By Jean A. Flanagan
The West Virginia Board of Education and the West Virginia Department of Education released the results of the School Accountability System last week and Hardy County Schools fared pretty well. “I think we did well compared to the rest of the state,” Hardy County Schools Superintendent Dr. Matthew Dotson said.
The letter grades “A-F” were created to make it easier for parents and the overall community to understand how their schools rate in terms of student achievement.
Each school, and there are 668 in the state, were evaluated on four areas; performance, improvement, persistence and post-secondary readiness. Fourteen accountability measures were assigned a point value – not necessarily 100. Elementary and middle schools were evaluated on a 1,200 point system, while high schools were evaluated on a 1,500 point system. The schools were then categorized in the A – F rankings.
A = Distinctive Performance
B = Commendable Performance
C = Acceptable Performance
D = Unacceptable Performance
F = Lowest Performance
Since this is the first year for this type of evaluation, the state used a Bell curve to establish a baseline and determine the cut scores, or the range of points in each letter grade. So 53.3 percent of the schools statewide fall into the “C” category, while 6.7 percent received an “A,” 24.3 percent received a “B,” 13.5 percent received a “D” and 2.2 percent received an “F.”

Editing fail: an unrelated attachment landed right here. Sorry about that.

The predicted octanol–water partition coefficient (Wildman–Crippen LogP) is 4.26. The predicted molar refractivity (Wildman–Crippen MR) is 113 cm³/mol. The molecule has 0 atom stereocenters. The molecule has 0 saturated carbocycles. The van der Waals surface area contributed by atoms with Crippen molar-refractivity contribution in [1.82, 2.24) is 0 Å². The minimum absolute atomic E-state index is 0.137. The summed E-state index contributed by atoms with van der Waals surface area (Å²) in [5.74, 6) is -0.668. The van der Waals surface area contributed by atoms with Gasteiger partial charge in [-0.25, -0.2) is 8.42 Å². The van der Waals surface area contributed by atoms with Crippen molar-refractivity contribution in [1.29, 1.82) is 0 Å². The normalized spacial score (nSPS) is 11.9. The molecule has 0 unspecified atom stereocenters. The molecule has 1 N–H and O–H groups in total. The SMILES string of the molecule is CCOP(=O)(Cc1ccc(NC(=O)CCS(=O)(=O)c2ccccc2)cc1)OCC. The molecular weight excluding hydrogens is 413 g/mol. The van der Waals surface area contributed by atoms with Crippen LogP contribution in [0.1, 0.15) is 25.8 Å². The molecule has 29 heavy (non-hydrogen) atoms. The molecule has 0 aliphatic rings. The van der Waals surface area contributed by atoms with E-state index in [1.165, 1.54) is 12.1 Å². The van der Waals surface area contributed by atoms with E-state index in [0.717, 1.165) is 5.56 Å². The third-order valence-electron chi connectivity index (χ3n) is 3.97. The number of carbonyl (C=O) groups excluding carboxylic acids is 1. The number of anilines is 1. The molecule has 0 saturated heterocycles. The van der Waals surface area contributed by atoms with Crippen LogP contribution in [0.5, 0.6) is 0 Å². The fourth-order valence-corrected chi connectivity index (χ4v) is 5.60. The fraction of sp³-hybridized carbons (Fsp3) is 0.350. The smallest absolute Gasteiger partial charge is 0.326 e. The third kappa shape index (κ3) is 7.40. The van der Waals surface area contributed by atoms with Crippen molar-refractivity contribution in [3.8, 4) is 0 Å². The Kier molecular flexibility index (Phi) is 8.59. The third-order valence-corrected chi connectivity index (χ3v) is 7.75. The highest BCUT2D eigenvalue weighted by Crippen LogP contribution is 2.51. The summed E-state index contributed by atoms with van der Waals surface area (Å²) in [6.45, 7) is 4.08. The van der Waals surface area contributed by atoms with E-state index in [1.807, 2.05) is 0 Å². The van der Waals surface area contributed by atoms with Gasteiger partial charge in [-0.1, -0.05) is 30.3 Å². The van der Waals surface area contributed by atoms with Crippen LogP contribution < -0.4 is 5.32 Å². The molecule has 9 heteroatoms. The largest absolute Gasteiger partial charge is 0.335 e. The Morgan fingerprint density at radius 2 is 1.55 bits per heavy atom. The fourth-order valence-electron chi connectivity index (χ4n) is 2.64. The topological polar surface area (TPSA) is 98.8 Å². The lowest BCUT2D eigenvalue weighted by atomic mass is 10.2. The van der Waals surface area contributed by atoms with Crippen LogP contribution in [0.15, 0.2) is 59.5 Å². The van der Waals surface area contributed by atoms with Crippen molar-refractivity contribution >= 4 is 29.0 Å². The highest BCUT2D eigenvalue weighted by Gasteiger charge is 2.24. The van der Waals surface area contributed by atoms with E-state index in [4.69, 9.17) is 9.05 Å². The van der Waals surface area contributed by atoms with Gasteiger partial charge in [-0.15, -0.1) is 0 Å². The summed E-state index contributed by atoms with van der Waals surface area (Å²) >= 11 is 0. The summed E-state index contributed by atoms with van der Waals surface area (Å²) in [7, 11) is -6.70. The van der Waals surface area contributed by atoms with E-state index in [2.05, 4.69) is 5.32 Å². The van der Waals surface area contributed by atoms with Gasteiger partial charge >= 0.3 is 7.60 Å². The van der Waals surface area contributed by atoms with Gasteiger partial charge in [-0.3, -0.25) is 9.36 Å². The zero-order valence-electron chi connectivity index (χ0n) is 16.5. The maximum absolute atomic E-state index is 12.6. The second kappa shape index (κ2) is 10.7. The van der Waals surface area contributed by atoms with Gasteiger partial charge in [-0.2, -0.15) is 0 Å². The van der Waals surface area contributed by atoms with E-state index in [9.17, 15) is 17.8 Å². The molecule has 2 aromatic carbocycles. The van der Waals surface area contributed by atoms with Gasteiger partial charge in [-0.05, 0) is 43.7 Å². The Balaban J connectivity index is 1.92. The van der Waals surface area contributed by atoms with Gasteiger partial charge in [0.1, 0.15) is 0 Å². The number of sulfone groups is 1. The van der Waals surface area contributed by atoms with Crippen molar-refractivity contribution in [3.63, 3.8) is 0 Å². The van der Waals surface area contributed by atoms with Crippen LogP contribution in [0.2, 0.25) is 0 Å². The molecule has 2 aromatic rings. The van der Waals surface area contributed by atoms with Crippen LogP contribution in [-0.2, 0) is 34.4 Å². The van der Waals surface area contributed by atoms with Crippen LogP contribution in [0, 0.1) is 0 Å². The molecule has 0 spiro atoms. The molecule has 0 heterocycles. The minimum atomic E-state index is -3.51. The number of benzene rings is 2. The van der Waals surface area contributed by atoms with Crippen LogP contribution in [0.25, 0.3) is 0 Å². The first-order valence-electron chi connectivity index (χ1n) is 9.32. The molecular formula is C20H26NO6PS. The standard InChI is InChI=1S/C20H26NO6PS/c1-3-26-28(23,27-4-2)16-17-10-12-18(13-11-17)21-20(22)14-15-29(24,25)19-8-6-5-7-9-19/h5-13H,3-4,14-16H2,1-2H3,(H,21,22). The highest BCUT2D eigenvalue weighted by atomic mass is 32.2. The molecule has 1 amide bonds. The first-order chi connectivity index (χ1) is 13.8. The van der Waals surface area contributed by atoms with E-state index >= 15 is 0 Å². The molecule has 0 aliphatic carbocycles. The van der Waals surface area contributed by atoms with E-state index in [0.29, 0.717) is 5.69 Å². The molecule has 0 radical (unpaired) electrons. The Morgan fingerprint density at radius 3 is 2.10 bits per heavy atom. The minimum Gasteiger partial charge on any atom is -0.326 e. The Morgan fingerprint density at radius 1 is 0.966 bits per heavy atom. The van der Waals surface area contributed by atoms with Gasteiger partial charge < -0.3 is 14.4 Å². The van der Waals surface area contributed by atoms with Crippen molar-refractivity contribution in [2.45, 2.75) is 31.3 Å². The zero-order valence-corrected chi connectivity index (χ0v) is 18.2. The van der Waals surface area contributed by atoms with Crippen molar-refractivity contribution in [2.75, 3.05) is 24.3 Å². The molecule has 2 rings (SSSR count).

Hardy County schools were evaluated as follows:
A = East Hardy High School
B = Moorefield High School
B = East Hardy Early Middle School
C = Moorefield Intermediate School
C = Moorefield Middle School
C = Moorefield Elementary School
It should be noted that Moorefield Elementary School only received a “C” because Moorefield Intermediate School received a “C.” Schools with the K-2 grades are assigned the grade of the school to which the majority of their students feed into as third graders.
“We certainly have some room for improvement,” Dotson said. “We have to do a better job in the lower grades, getting them to grade level. Our goal is to have every student on grade level.”
The state Department of Education has wrestled with finding a system to evaluate schools and has changed methods several times over the past 10 years. Standardized tests have been changes nearly as often, making it difficult to track achievement and improvement and direct resources where they are most needed.
Members of the community can access the entire report at www.mywvschool.org.